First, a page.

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Let's cross the line...

Hello, and welcome to another episode of *TheRpgmakerAddict VS classic Rpgmaker Games*! I already reviewed many of these great and unforgettable classics, like Onyx, Alter Aila (the very first one, not Alter Aila Genesis), The Way, Three the Hard Way, Demon Legacy and... now it's the turn of another classic title that many players surely played or at least know, A Blurred Line.
Months ago I played another game made by Lys86 or Lysander, the Book of Three (here), and mind this past review because even if this is a totally different game and genre, it will become important later.

A Blurred Line at the time surprised me, and for a simple reason: it's a sci-fi/cyberpunk game, unlike most of the games of the time (I had still to learn that other futuristic game existed like Alter Aila, Gens - the Genesis Project or Iron Gaia, in any case the genre was rare, and still is now), and the beginning was in "media res". Then the game restarts as a flashback to tell the story of Talan, the protagonist that the player controls.
Surprisingly the real game starts with Taran that has to go to work and there's even a timer! But wait, there is more! There are different paths and solutions to go to work, that later will determine which companion (or companions, thanks to a glitch, I think) Talan will get.

Even if most maps, sprites and backgrounds are ugly, there are some suggestive scenes. This is the first really hard combat encounter!

This was pretty new at the time and still is an original idea, if we consider that the game is also riddled with minigames and other activities. For example, taking a particular path right in the beginning, it can happen to be involved in a situation that has to be resolved through a stealth minigame, but later there is also a (hated, at least for me) driving part, a hacking section, and so on.
Clearly the game includes combat too (unfortunately using random encounters, but this was typical at the time, so it's ok!), but do not worry if in the beginning it's rather boring since Talan just possess a single attack and it's also rather mediocre... later he will discover some powers that lets him absorb abilities from the enemies (Blue Magic? More or less, and without the need to buy items like in FF: Endless Nova!), abilities that sometimes are the key to win! Anyway draw that ability enough times and it will be learned permanently! Cool!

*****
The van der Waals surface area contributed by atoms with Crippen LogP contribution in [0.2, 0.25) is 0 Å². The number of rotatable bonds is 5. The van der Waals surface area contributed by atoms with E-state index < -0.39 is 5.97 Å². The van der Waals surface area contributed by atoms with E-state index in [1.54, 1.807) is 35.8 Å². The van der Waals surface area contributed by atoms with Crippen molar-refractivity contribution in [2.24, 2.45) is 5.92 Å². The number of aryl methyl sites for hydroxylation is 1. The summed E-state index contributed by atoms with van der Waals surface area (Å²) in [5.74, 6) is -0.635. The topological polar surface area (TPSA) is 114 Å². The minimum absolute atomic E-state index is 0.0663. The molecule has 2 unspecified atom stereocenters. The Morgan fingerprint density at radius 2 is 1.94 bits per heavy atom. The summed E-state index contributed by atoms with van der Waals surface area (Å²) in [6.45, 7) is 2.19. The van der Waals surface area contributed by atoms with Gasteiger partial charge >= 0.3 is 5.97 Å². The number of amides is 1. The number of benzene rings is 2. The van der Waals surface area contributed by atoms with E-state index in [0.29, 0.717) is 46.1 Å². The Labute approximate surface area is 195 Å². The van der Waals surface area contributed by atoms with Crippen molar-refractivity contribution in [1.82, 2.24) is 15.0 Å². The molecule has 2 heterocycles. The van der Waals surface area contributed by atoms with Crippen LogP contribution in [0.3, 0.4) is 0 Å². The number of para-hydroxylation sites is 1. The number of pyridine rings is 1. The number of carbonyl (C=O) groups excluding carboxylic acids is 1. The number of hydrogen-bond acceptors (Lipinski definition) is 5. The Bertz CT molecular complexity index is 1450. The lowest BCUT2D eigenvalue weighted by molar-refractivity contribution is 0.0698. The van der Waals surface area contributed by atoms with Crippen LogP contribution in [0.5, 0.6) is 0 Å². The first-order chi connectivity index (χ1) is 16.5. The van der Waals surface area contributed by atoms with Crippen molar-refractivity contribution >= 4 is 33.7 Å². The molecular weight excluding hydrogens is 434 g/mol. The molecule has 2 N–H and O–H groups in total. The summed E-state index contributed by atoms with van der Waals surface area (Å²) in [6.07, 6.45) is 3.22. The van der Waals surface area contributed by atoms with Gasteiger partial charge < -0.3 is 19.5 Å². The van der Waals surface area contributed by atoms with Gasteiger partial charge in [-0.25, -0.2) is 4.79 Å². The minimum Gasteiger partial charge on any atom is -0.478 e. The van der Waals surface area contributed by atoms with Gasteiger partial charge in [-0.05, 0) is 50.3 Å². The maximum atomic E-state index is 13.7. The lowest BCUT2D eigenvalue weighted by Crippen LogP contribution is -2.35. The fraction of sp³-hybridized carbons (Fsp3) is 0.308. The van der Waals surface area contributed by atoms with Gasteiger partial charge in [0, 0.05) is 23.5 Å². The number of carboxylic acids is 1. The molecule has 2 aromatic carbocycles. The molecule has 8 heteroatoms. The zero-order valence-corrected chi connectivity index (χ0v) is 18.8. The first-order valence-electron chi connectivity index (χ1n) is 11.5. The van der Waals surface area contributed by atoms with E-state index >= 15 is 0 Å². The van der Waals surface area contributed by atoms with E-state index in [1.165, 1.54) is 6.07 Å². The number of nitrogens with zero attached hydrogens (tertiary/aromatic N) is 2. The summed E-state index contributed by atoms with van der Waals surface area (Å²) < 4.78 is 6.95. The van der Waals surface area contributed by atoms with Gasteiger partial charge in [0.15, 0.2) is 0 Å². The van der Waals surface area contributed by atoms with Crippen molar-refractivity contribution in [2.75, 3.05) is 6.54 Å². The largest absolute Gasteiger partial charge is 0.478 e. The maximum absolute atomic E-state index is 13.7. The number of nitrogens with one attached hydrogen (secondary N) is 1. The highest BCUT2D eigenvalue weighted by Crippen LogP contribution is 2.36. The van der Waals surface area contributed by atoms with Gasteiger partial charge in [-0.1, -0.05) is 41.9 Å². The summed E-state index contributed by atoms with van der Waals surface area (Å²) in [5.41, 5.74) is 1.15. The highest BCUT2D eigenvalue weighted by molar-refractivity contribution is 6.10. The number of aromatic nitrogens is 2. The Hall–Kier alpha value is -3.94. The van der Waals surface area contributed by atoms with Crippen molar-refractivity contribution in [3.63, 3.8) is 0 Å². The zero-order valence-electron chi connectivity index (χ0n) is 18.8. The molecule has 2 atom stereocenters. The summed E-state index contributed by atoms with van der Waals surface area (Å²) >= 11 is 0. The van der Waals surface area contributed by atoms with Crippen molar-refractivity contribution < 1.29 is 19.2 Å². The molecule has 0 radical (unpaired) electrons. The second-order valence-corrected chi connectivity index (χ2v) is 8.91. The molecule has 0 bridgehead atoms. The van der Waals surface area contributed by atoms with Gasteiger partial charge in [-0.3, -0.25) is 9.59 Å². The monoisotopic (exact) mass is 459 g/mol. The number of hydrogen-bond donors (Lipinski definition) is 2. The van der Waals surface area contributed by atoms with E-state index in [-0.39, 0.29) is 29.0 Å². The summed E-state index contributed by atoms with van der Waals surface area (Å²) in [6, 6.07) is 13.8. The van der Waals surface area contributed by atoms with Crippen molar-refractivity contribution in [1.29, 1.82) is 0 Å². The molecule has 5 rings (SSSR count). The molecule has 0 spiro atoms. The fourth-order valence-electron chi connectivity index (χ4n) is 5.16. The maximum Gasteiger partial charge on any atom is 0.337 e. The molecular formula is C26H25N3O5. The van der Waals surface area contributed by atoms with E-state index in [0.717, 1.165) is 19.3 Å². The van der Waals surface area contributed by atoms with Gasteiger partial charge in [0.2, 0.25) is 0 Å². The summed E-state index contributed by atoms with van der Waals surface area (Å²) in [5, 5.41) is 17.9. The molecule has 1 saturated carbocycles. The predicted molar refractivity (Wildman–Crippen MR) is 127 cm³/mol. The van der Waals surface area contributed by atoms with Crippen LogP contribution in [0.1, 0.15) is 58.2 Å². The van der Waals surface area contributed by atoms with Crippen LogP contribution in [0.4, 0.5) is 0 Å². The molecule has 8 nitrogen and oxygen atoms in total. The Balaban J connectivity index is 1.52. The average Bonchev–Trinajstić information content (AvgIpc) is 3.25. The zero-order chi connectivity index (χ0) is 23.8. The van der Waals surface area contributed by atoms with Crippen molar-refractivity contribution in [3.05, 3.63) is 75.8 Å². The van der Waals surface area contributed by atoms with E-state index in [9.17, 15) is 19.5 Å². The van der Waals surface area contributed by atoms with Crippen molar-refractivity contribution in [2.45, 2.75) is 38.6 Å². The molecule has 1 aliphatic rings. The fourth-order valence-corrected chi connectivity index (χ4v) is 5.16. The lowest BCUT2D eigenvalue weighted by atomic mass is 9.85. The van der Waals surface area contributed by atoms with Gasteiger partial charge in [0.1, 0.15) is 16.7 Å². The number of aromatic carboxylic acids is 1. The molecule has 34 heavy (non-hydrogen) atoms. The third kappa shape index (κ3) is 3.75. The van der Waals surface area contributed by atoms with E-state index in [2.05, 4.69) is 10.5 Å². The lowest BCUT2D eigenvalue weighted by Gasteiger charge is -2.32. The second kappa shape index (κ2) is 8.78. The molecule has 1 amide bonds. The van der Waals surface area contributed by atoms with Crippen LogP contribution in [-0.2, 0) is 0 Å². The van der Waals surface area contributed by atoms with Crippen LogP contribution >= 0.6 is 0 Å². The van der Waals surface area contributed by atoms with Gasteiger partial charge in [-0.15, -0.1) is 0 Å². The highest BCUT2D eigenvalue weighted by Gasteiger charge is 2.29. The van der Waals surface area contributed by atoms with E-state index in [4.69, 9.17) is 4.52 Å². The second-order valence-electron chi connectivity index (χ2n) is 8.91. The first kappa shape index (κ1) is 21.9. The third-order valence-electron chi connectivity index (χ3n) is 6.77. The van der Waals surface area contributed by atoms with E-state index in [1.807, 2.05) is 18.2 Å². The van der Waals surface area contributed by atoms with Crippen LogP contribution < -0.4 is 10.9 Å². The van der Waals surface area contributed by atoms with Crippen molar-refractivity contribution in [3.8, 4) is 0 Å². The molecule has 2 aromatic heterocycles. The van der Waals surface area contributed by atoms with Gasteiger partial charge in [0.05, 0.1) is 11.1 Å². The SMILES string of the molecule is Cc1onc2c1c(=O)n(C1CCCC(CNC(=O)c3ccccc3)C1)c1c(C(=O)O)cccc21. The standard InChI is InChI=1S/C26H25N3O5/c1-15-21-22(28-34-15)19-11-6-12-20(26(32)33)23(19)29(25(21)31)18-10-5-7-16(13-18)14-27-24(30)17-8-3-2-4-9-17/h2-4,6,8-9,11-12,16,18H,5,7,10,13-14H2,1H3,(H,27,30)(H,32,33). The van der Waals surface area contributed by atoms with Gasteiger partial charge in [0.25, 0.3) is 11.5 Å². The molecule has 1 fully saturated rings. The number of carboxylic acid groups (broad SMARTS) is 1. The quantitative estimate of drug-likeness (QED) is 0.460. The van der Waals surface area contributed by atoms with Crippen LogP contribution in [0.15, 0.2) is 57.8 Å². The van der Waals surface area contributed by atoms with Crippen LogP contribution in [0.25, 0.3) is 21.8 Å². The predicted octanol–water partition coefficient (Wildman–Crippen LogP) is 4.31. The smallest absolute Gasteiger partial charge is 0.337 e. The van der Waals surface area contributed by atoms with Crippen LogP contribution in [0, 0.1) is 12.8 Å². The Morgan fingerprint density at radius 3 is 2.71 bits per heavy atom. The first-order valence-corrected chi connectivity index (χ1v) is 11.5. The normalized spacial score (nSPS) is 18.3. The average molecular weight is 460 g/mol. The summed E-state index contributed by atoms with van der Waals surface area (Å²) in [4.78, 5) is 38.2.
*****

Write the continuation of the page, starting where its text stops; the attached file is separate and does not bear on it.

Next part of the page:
But Talan is just one of the party members, expect to recruit some helpers with different abilities and skills (this happens in the beginning but also later after the first half of the game, and in two cases you have the choice between different party members).

Anyway these are just diversions, the real treat is the story: all starts with Talan being framed for a murder he did not commit, and this will take him outside the city and around the world, but in some occasions we'll play as secondary characters in situations that will flesh out the world and its story, also giving the viewpoint from another side.
Great, this is extremely well done, fun and interesting at the same time. So is there any flaw?

Yes, this is still A Blurred Line. And a rather cool part of it!

Well, if you played Lysander's other game I reviewed, The Book of Three, you will see some similitudes: characters of the main cast with wildly different abilities, well implemented minigames and sections (like the one in which you escape from a fire), aaaaand... really mediocre maps! Well, yes maps are quite simple, bland and not so interesting (except those functionally made for the minigames), I do not mind the wild mix of Rtps and sprites from a vast number of sources, unfortunately some are pretty ugly (the resources used are mostly good, it's the placement that is often odd and chaotic). And also monsters are of different styles and varied quality, some rather fugly, and I cannot stress how some visuals could have been better. I know that futuristic resources and sprites in general were rare at the time, but Alter Aila was of more or less the same year, and Iron Gaia was of a year later, still they looked more coherent. And this is especially valid for the second part of the game, the one outside the city, in the wilderness and villages that have a distinct "fantasy" feeling (this also happens in some cutscenes).

The second "flaw" is popular: this is just the chapter one of the story, so prepare to have a great but incomplete adventure that will take you occupied for some hours but will close with a "to be continued" (EVEN IF it's somehow pretty simple to figure out at least of some of the event that shuould have happened, given the fact that the prologue is about the final parts of the second half that never happened).

It's a pity because there are so many good things here: story, gameplay, and music too. The music for the intro for example is a midi-rendition of Escape from New York (really appropriate, I guess), but there is a collection of tunes from different games, from Amiga, Snes, etc. Great collection, and great use.
Ok, that's all for now!

Sorry, gotta go. I'll leave you to the...

Final Verdict!
This game is really a classic, really well made, but to appreciate it fully you've to go past its flaws, that I mentioned earlier. Some players (and I personally know some of them, since I suggested the game in the past, because it IS good!) cannot forgive the mediocre graphics and maps, and judge the book from the cover. Typical. Still, this is not a perfect game, but it's a very good one still today, I guess! The pacing is perfect, it feels like a movie, and a very good one (complex and not boring), even with the non-linearity of some parts, the characters are interesting and unique.